A couple of weeks ago, a farmer, a baker and a community grains maker gathered at Oliveto in Oakland, CA to give the Kitchen Table Talks audience the low down on local grains. Doug Mosel of The Mendocino Grain Project, Craig Pondsford of Pondsford’s Place Bakery & Innovation Center and Bob Klein of Community Grains taught us about the industrial grain economy, the local alternatives and the current barriers to expansion. Read more
While the expression “vote with your fork” has become a slogan for the modern food movement, many advocates struggle with how to move from conscientious consumerism to engaged citizenship. Harnessing the groundswell of public interest in food to create lasting policy change was the subject of a recent San Francisco Kitchen Table Talks, a monthly conversation about food issues. Read more
The world is still, after several long years, desperately trying to climb out of the financial abyss brought about during the latest global financial meltdown. Painful “austerity” measures, largely impacting working class people who already suffered the most during the crisis, are proffered by those responsible as the short-term economic fix to what ails nations around the world.
After roughly 150 years, and the countless day-to-day tribulations of billions of people, capitalism is being questioned like never before. Not surprisingly, the Bay Area’s counterculture spirit transforms economic models as well. New, locally minded businesses whose lifeblood includes notions antithetical to the dominant paradigm, including shared prosperity, enabling and/or giving to others, and creating community, are thriving.
Do they offer a more satisfying, rewarding, and ultimately more viable path for long-term success for society at large? On Wednesday, June 29, please join Kitchen Table Talks as we discuss the vision, mechanics, and spirit behind these “Alternative Business Models.” Read more
As a father, there is perhaps nothing more profound than being mindful, present, and open-minded enough to life’s lessons that my young child incessantly and brusquely thrusts in my face. As a winemaker, little has motivated or reminded me more about our natural propensity to be captivated by our sense of smell and taste, as much as watching my toddler instantly become enraptured with chocolate. In chocolate, at three-years old no less, he likely had already discovered one of the few things that will remain among his favorite pleasures for many decades to come. A remarkable lifetime relationship that will bring virtually uninterrupted pleasure. Anyone think they can compete with that? Sweet dreams.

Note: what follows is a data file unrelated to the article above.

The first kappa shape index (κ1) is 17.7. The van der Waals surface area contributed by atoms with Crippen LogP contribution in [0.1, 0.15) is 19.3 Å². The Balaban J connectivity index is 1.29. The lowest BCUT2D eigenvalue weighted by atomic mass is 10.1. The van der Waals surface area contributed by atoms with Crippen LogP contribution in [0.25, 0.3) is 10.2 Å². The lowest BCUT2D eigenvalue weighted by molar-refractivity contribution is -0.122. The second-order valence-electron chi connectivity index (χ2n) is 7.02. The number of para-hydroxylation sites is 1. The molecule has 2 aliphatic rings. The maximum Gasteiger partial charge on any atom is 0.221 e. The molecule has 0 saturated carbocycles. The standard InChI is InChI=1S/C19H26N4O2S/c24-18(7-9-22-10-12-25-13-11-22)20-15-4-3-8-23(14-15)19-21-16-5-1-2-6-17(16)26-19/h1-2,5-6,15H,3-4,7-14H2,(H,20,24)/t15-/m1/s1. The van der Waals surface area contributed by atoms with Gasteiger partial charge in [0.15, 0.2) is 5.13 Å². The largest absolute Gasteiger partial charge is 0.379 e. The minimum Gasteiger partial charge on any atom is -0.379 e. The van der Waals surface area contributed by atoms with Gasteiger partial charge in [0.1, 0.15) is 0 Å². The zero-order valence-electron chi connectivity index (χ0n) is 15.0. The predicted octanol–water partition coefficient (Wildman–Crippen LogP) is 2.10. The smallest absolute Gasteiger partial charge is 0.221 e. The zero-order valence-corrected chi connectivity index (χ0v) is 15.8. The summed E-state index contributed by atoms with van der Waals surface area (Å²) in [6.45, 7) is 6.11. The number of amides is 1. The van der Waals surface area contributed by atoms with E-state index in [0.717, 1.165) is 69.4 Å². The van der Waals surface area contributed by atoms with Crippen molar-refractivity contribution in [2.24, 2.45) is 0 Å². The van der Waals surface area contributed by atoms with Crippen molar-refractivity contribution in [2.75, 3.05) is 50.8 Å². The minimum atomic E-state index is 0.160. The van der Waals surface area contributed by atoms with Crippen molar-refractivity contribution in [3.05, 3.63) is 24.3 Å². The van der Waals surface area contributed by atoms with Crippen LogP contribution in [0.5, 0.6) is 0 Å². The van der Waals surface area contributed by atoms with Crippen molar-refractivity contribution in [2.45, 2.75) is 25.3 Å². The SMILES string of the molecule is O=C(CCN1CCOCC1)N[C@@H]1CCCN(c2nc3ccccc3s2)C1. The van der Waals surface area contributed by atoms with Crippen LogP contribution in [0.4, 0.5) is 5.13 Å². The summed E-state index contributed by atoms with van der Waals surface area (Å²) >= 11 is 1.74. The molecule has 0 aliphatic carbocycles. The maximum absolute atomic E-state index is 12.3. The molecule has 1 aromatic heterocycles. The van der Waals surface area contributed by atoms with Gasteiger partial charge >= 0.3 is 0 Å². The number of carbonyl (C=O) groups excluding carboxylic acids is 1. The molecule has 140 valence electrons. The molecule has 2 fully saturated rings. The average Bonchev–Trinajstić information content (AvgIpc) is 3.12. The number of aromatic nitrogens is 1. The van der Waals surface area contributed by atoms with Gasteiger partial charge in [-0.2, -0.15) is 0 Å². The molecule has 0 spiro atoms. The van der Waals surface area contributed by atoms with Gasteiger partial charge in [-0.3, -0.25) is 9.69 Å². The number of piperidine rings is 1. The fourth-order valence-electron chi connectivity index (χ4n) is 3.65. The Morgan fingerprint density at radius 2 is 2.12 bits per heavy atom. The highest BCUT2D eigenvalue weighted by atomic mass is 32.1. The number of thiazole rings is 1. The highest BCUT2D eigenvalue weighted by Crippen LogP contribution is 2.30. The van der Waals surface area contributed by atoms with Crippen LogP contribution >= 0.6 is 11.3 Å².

But just recently, when he turned four, I thought he was compassionate enough and could emotionally handle the “dark side” of chocolate. Read more
For its sixth installment, Kitchen Table Talks will begin to dissect the complex issues of genetically engineered foods and equip participants with knowledge and specific actions to protect themselves, our community and the environment. Two of the most laudable champions in the fight to educate and protect the public from the unregulated, untested genetic engineering of food and unchecked interests of industrial agriculture will lead the conversation: UC Berkeley Microbial Ecologist Ignacio Chapela and Center for Food Safety attorney Zelig Golden. Kitchen Table Talks No. 6 will take place Tuesday, Oct. 27, from 6:30 – 8:30p.m. in a new location, SUB-Mission gallery in the Mission District of San Francisco.
For more than a decade, one of the largest genetic experiments in history has been taking place and all of us have been unwitting, or at least non-consenting, participants. According to the Center for Food Safety, up to 85 percent of U.S. corn, 91 percent of soybeans and 88 percent of cotton (cottonseed oil is often used in food products), is genetically engineered, which means an estimated 70 percent or more of all processed foods on supermarket shelves–from soda to soup, crackers to condiments–contain genetically engineered ingredients. Thanks to the tireless work of GE-critical farmers, lawyers and activists, progress is being made to shed light on GE food. The New York Times via Greenwire reported last week that the USDA has been ordered to conduct an environmental impact statement for the first time on a GE crop.